The FRESH OIL (TAR) sign should be placed ahead of the last exit to warn drivers that resurfacing has rendered the pavement temporarily slippery and that splashing may occur.
ROAD MACHINERY Sign (W21-3)
The ROAD MACHINERY sign may be used to warn of heavy equipment operating in or next to the roadway.
SHOULDER WORK Sign (W21-5)
The SHOULDER WORK sign may be used to warn of maintenance, reconstruction, or utility operations on the shoulder, where the traveled way is unobstructed.
SURVEY CREW Sign (W21-6)
The SURVEY CREW sign may be used to warn of survey crews working in or next to the roadway.
Signs for Blasting Areas
Radio frequency (RF) energy can cause the premature firing of electric detonators (blasting caps) used in temporary traffic control zones or blasting zones. Drivers must be warned to turn off mobile radio transmitters and cellular telephones. The Institute of Makers of Explosives publishes information on this hazard and guidelines for safe operations.9
A sequence of signs should be used to direct operators of mobile radio equipment to turn off transmitters in a blasting area. A minimum safe distance of 1,000 feet should be used for warning sign placement. These signs shall be prominently displayed and covered or removed when there are no explosives in the area or the area is otherwise secured.
BLASTING ZONE Sign (W22-1)
The BLASTING ZONE AHEAD sign should be used in advance of any work space where explosives are being used. The TURN OFF 2-WAY RADIOS AND CELLULAR TELEPHONES and END BLASTING ZONE signs shall be used in sequence with this sign.
TURN OFF 2-WAY RADIOS AND CELLULAR TELEPHONES Sign (W22-2)
The TURN OFF 2-WAY RADIO AND CELLULAR TELEPHONES sign should follow the BLASTING ZONE AHEAD sign and is placed at least 1,000 feet before the beginning of the blasting zone.
END BLASTING ZONE Sign (W22-3)
The END BLASTING ZONE sign shall be placed a minimum of 1,000 feet past the blasting zone, either with or preceding the END ROAD WORK sign.
The SHOULDER DROP-OFF sign should be used when a shoulder drop-off exceeds 3 inches in height and is not protected by a portable barrier.
UNEVEN LANES Sign (W8-11)
The UNEVEN LANES sign should be used during operations that create a difference in elevation between adjacent lanes.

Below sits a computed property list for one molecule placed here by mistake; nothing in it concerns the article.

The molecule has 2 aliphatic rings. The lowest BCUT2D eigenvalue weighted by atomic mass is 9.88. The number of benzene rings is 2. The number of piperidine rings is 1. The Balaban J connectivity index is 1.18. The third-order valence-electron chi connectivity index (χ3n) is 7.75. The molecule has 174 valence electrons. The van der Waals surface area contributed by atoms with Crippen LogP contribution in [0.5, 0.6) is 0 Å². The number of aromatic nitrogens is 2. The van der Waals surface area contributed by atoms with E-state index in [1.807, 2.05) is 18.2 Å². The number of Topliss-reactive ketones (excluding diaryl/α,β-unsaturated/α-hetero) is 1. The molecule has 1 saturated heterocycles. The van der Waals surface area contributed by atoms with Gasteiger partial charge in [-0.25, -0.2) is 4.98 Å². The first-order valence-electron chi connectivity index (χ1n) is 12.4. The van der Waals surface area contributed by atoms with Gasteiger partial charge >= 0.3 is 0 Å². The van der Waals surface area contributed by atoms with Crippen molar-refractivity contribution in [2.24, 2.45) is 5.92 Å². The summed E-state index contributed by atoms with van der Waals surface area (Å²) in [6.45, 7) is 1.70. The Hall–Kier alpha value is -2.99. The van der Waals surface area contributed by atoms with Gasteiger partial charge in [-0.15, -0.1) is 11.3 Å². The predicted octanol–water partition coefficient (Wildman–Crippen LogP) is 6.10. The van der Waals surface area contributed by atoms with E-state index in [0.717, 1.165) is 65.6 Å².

NO CENTER STRIPE Sign (W8-12)
The NO CENTER STRIPE sign should be used when the work obliterates the center stripe. This sign should be placed at the beginning of the zone and repeated at 2-mile intervals in long zones to remind the motorist. It should also be used at major connections, traffic generators, and/or at appropriate intervals as determined by the engineer, to advise motorists entering within the zone.
Other Warning Signs
The signs pictured in figures VI-8a, VI-8b, and VI-8c may also be used to provide sufficient advance warning, either by themselves or with other advance warning signs.
Besides the warning signs specifically related to temporary traffic control zones, several other warning signs, most of which have been standardized in part II of this MUTCD, may apply in these zones. When used in temporary traffic control zones, warning signs shall have black legends on an orange background.
Advisory Speed Plate (W13-1)
In combination with a warning sign, an advisory speed plate may be used to indicate a recommended safe speed through the temporary traffic control zone. When used with orange temporary traffic control zone signs, this plate shall have a black legend and border on an orange background. It shall not be used with any sign other than a warning sign, nor shall it be used alone. The sign shall be at least 24 inches square in size when used with a sign 36 inches square or larger. Except in emergencies, an advisory speed plate (W13-1) shall not be mounted until the recommended speed is determined by the highway authority.